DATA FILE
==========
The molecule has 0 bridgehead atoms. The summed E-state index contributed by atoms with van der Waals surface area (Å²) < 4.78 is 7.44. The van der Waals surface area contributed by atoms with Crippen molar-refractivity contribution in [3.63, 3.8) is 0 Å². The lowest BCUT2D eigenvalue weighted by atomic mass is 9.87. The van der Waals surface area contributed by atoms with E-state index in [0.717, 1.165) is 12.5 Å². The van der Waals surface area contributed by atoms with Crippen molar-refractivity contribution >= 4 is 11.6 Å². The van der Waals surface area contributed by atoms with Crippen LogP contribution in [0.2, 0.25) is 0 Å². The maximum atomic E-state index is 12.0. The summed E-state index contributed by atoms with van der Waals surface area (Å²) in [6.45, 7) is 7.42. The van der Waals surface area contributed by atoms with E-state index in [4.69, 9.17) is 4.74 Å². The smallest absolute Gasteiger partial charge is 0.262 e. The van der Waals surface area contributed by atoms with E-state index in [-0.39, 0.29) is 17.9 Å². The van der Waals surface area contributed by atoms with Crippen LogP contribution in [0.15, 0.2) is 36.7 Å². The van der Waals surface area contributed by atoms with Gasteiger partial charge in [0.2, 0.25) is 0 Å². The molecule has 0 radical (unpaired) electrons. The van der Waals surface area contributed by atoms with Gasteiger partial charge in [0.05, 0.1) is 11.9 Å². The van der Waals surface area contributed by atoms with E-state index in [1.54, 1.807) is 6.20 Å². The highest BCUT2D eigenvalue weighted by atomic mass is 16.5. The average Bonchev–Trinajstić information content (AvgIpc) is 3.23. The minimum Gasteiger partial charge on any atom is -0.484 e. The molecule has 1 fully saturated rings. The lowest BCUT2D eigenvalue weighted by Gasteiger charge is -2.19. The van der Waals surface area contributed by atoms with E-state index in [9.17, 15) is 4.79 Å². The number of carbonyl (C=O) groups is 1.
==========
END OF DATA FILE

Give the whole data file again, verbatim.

The molecule has 0 bridgehead atoms. The summed E-state index contributed by atoms with van der Waals surface area (Å²) < 4.78 is 7.44. The van der Waals surface area contributed by atoms with Crippen molar-refractivity contribution in [3.63, 3.8) is 0 Å². The lowest BCUT2D eigenvalue weighted by atomic mass is 9.87. The van der Waals surface area contributed by atoms with E-state index in [0.717, 1.165) is 12.5 Å². The van der Waals surface area contributed by atoms with Crippen molar-refractivity contribution >= 4 is 11.6 Å². The van der Waals surface area contributed by atoms with Crippen LogP contribution in [0.2, 0.25) is 0 Å². The maximum atomic E-state index is 12.0. The summed E-state index contributed by atoms with van der Waals surface area (Å²) in [6.45, 7) is 7.42. The van der Waals surface area contributed by atoms with E-state index in [4.69, 9.17) is 4.74 Å². The smallest absolute Gasteiger partial charge is 0.262 e. The van der Waals surface area contributed by atoms with E-state index in [-0.39, 0.29) is 17.9 Å². The van der Waals surface area contributed by atoms with Crippen LogP contribution in [0.15, 0.2) is 36.7 Å². The van der Waals surface area contributed by atoms with Gasteiger partial charge in [0.2, 0.25) is 0 Å². The molecule has 0 radical (unpaired) electrons. The van der Waals surface area contributed by atoms with Gasteiger partial charge in [0.05, 0.1) is 11.9 Å². The van der Waals surface area contributed by atoms with E-state index in [1.54, 1.807) is 6.20 Å². The highest BCUT2D eigenvalue weighted by atomic mass is 16.5. The average Bonchev–Trinajstić information content (AvgIpc) is 3.23. The minimum Gasteiger partial charge on any atom is -0.484 e. The molecule has 1 fully saturated rings. The lowest BCUT2D eigenvalue weighted by Gasteiger charge is -2.19. The van der Waals surface area contributed by atoms with E-state index in [9.17, 15) is 4.79 Å². The number of carbonyl (C=O) groups is 1.